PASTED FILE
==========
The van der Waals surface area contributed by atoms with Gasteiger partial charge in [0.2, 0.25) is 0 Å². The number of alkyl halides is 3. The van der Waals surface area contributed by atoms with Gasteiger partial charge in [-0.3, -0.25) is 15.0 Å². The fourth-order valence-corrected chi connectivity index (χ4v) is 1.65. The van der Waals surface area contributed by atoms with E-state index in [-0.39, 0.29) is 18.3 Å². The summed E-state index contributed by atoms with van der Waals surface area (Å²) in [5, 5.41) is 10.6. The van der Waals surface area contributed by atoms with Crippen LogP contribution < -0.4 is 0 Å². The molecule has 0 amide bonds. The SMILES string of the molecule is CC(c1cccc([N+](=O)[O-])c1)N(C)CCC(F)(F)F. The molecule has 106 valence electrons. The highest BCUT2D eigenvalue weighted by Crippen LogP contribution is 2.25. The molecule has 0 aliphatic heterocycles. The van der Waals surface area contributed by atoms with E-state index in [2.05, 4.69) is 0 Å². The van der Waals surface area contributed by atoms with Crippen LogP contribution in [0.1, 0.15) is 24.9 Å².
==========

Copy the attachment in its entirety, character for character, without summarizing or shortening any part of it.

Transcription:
The van der Waals surface area contributed by atoms with Gasteiger partial charge in [0.2, 0.25) is 0 Å². The number of alkyl halides is 3. The van der Waals surface area contributed by atoms with Gasteiger partial charge in [-0.3, -0.25) is 15.0 Å². The fourth-order valence-corrected chi connectivity index (χ4v) is 1.65. The van der Waals surface area contributed by atoms with E-state index in [-0.39, 0.29) is 18.3 Å². The summed E-state index contributed by atoms with van der Waals surface area (Å²) in [5, 5.41) is 10.6. The van der Waals surface area contributed by atoms with Crippen LogP contribution < -0.4 is 0 Å². The molecule has 0 amide bonds. The SMILES string of the molecule is CC(c1cccc([N+](=O)[O-])c1)N(C)CCC(F)(F)F. The molecule has 106 valence electrons. The highest BCUT2D eigenvalue weighted by Crippen LogP contribution is 2.25. The molecule has 0 aliphatic heterocycles. The van der Waals surface area contributed by atoms with E-state index in [2.05, 4.69) is 0 Å². The van der Waals surface area contributed by atoms with Crippen LogP contribution in [0.1, 0.15) is 24.9 Å².